Liana, who lives in Worksop with her family, was recently awarded a scholarship at Hallamshire Tennis Academy and travels to Sheffield twice a week to work with Dave and Elliot Chang, the Academy’s serving coach.
The young tennis starlet is also being constantly monitored by the LTA (Lawn Tennis Association) and has recently received a scholarship in conjunction with the Nottingham Tennis Academy, where she is coached three times a week by Hollie Bambridge at the city’s Performance Academy.
“It’s a heavy burden time wise and financially and we couldn’t manage all the travelling if it wasn’t for the help of both sets of Grandparents - I’m so grateful to them,” said Paul.
Liana, who trains 11 hours a week, has won her last five ‘sponge ball’ tournaments, where she has been competing against children up to two years older. But in April, she will move up to playing ‘orange ball’ competitions in the under nine category.
“Liana has really stood out when she has played and what sets her apart is her brilliant footwork and the technique she already has with her forehand and backhand,” Paul said.
“At present she isn’t benefiting from playing spongeball tournaments because she was beating opponents too easily, so we are holding back and she will progress to play with a heavier ball on a bigger court.”
The future looks extremely bright for the eight-year-old.
But Paul, though hopeful that the LTA will help develop Liana’s talent, believes that the family may have to consider moving their daughter to Spain or America so she can reach her full potential: “I am hoping the LTA will evolve and implement relevant changes to help produce the next world class athletes,” he said.
“But right now we are not producing enough top quality tennis players in this country. I’m concerned because at the moment it is still an elitist sport in this country, whatever anyone says, and it is worrying that, looking behind Liana, there seems to be fewer and fewer talented youngsters playing. We may well have to make the move and it has already been mentioned to Liana, which she is excited about. It’s not a negative because Andy Murray trained in Spain and Laura Robson has received coaching abroad.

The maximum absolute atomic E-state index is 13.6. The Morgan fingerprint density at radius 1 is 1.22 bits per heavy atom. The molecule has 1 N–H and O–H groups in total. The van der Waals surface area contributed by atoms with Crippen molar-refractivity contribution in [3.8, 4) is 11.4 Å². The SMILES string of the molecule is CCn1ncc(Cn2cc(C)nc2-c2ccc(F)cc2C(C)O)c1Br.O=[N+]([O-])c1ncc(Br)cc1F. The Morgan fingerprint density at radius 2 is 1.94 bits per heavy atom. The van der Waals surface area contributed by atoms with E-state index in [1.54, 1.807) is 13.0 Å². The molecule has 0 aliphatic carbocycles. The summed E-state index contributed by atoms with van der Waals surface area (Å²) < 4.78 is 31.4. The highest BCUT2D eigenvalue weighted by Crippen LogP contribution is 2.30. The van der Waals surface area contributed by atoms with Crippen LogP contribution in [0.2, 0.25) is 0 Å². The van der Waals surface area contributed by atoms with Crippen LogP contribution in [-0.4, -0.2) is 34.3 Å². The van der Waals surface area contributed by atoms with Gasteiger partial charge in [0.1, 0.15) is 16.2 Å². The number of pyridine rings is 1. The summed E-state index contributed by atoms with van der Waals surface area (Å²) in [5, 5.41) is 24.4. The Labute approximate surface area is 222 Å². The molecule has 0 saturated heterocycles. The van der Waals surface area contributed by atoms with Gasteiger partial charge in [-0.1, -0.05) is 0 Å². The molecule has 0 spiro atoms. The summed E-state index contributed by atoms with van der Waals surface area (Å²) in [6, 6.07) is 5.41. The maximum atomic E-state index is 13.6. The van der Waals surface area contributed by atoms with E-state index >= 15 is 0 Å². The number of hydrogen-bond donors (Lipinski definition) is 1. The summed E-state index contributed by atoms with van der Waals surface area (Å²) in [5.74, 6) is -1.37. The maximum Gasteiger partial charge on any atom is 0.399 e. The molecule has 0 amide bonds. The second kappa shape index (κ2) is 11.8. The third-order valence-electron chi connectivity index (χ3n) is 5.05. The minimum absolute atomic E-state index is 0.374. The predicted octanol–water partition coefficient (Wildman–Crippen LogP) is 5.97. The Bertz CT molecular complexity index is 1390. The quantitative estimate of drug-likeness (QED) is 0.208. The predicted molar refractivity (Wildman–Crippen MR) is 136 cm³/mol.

“I know that Liana is capable of becoming one of the greatest female tennis players and we want to do what’s best for her. And even if she does go abroad she will always represent Great Britain and be proud of where she was born.”
Hollie added: “Liana is a great asset to the sessions... she always comes with a smile on her face and sets world class standards to whatever the challenge/drill that is set. She is learning to become more competitive through performance process goals on the court and is looking to increase her competition schedule. The near future is promising and it will be great to see her compete in the following months to see where she is, compared to her peers.
“From there she will have a clear picture of what the level is and I feel this will spur her on to another level.”
Liana is currently sponsored by Nick Firth Tiles (pictured), Film and Foil and Russel Richardsons Secure Shredding, however anyone interested in also contributing in any way is invited to contact Paul on: firstname.lastname@example.org.